BCG recently published its 11th annual global survey of the most innovative companies here (PDF, 1.1Mb). It’s brief (20pg) and not controversial. It highlights a few case studies – J&J, Cisco, BASF and Under Armour. See the list of top 50 companies. Consultantsmind opinions in red.

No surprise you see FAANG companies (Facebook, Apple, Amazon, Netflix, Google). Also, Tesla, Uber, Nike, SpaceX, Intel, Samsung, IBM, Disney are easy choices.  Like to see some of the oldie-goldie, MBA case study companies still in the ranks – DuPont, 3M, Southwest, Intel, Dell, HP, Marriott, and Honda. Also, like to see Huawei (Chinese appliance manufacturer) charging their way in. B2B manufacturers also present – Siemens, GE.  A little surprised to not see more emerging market growth companies.

This is a surprisingly short report for the importance of the topic. BCG does not provide any analytical framework to think about innovation differently. Instead, they focus more on the HOW of innovation discover and nurturing – incubators, innovation labs etc. . .

Innovators cast a wide net.  This seems a bit obvious, but it’s useful to see the many different ways that innovations are identified and bubble up. Some are internal, many are external. Some are proactive (searching patents), some are reactive (customer complaints).

Would have been useful to see how strategists should think of the different means of discovery – pros / cons of each approach, applicability of innovation findings, how to place your bets and manage your innovation investment mix. Seems like there is 15 pages missing in this report – too much summary and survey. Would have liked to see more point of view.

Competitive intelligence is the 2nd most commonly mentioned method for innovation identification. Is “copying” a source of differentiation?  Peter Thiel says no.

Paying attention. I like how 5 of the 12 sources are essentially free and widely available to companies if they are alert and responsive (customer suggestions, customer complaints, suppliers/vendors, employee ideation, and social network/big data mining). It just shows that company culture matters; it sets the direction and encourages the right behaviors:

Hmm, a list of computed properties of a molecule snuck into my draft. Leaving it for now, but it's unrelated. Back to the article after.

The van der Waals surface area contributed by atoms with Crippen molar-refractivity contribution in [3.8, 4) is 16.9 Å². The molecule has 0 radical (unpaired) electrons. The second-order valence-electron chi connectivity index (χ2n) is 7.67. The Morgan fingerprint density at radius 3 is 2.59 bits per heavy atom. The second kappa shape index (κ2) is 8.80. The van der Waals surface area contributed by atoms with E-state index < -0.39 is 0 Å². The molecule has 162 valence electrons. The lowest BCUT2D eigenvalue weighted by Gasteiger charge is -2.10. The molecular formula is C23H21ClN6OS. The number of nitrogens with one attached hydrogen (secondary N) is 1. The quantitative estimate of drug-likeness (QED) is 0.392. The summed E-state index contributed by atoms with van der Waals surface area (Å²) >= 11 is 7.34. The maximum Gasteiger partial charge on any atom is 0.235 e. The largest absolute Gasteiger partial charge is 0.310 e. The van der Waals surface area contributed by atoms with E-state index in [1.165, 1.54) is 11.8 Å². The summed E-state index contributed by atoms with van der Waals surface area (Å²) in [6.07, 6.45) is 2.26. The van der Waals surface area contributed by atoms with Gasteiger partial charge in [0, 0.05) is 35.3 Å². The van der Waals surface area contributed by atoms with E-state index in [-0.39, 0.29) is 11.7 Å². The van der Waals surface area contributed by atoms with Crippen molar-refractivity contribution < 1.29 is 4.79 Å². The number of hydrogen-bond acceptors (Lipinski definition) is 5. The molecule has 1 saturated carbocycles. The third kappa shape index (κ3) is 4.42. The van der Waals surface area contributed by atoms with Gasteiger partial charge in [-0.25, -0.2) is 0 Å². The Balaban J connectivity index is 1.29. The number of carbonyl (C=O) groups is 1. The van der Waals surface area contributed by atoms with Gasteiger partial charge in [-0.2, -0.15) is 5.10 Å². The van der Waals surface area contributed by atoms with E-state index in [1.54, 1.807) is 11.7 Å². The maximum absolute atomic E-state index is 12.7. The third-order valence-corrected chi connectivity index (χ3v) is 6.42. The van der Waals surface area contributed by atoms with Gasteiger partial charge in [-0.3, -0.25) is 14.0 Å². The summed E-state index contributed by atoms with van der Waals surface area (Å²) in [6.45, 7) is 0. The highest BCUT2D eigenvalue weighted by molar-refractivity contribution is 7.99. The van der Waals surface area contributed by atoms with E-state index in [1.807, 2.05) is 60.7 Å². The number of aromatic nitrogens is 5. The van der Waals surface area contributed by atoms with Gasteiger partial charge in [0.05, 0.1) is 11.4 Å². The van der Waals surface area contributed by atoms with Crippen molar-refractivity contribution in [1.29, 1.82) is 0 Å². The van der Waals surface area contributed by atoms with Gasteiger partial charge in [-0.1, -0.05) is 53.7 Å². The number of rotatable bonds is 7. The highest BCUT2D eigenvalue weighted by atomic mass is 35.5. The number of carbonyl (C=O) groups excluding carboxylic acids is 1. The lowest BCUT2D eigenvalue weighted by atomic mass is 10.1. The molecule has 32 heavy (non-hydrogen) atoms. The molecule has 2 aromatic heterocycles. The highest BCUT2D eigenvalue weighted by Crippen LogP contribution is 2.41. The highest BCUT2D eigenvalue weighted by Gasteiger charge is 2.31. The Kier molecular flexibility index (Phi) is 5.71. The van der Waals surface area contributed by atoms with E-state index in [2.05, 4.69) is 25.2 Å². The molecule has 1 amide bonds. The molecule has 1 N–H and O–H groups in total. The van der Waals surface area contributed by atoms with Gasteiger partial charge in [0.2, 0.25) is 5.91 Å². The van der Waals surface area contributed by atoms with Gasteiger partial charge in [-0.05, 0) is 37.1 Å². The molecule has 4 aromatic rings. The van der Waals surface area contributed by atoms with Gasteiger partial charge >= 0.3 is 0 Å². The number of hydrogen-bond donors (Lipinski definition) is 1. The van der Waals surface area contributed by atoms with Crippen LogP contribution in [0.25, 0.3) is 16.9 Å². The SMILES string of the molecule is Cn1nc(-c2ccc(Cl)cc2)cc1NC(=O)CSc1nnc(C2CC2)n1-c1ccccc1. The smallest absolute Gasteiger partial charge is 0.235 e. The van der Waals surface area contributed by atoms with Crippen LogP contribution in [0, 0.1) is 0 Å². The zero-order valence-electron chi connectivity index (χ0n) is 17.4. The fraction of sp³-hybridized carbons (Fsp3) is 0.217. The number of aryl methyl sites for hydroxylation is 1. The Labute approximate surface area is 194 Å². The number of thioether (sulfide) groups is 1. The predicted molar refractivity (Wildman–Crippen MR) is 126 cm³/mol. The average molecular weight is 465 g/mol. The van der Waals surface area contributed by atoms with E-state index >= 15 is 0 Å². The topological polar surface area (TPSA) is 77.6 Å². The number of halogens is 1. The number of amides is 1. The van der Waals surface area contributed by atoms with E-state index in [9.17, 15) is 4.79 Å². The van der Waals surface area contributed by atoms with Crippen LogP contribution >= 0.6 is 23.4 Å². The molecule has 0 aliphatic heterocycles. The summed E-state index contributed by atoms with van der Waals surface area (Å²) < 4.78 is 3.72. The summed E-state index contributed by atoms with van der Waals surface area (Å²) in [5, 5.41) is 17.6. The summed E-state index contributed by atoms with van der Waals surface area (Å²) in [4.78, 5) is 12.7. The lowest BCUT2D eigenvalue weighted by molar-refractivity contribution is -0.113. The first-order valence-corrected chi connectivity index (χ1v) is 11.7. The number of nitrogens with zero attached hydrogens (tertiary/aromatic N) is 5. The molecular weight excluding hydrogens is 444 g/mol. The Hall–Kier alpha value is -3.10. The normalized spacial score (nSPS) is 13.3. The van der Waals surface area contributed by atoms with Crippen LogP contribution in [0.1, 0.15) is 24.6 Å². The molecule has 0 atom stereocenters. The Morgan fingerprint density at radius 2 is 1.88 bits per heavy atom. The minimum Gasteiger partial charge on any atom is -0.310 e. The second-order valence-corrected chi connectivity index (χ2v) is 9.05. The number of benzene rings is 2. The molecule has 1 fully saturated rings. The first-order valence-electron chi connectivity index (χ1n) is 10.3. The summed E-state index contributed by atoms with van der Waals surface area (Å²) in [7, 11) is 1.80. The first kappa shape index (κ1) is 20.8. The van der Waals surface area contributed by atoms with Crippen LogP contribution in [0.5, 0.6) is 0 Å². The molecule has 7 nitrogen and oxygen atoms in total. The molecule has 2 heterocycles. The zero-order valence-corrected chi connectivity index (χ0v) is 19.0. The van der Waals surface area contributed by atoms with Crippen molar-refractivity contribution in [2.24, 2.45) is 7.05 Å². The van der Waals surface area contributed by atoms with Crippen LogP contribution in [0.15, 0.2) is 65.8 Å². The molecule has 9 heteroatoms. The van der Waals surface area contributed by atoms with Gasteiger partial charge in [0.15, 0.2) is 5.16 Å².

• Customer suggestions and complaints are addressed; feedback is appreciated
  • Employee ideas survive the skeptical managerial review, and bubble to the top
  • Suppliers are willing to bring forward ideas without fear of reprisal and RFPs

M&A helps drive innovation capture. As I blogged before, 2015 was a peak year for M&A, and 2016 was strong as well. Cisco has acquired 175 companies  since 1993, average 8 per year. Facebook bought Instagram and Occulus VR soon after its IPO. GM bought 2 technology start ups in 2016.

  • M&A is a core competency for some companies – they are able to astutely identify targets, pay reasonable prices, and integrate / manage them well
  • However, for most companies (poor innovators), M&A is the lazy way to bolt-on a new functionality which rarely succeeds; it’s a one-off transaction that destroys shareholder value

Innovator use data effectively. Also seems obvious, but surprising uncommon in the corporate world. Too often they cannot harness the data they already have access to. Too much focus on tactics, inputs, projects, and details. The greater consulting question: What questions are we trying to solve?

Innovators use big data to: 1) identify new themes, 2) provide input to ideation, 3) reveal market trends, 4) understand ecosystems, 5) identify external players with innovation potential, and 6) inform innovation investment decisions.

Admittedly, I am a neophyte in this area, but all of these 5 elements seem to be very exploratory and not very explanatory. Namely, yes, it helps you to be aware of stuff – but does not really help to drive insightful, sustainable recommendations.  Lots of brainstorming and “understanding”. . . not helping executives to make difficult decisions.

Innovators use corporate venture capital, accelerators/incubators, and innovation labs. For me the big takeaway is that companies who differentiate themselves through innovation – need to use all the tools they have at their disposal. On the graph on the left, the big increase comes from incubators (including partnership).

Sadly, I have seen large companies struggle managing their own innovation ambitions – too often there will be dozens of uncoordinated research / innovation efforts – struggling to get critical mass, stepping on each other’s toes, and overly matrix-ed with sales business units. Too often, it is unclear on how their work maps into the larger strategy. For me, the formula to success is leadership, direction, and trust.

Strategy. If you look at this list of top innovators, you immediately realize that these companies are doing DIFFERENT THINGS in a coordinated way. They have a direction, sense of self-identity and don’t mind being different.  This is not a managerial problem of minimizing risk – NO – This is a leadership challenge to take calculated risks.

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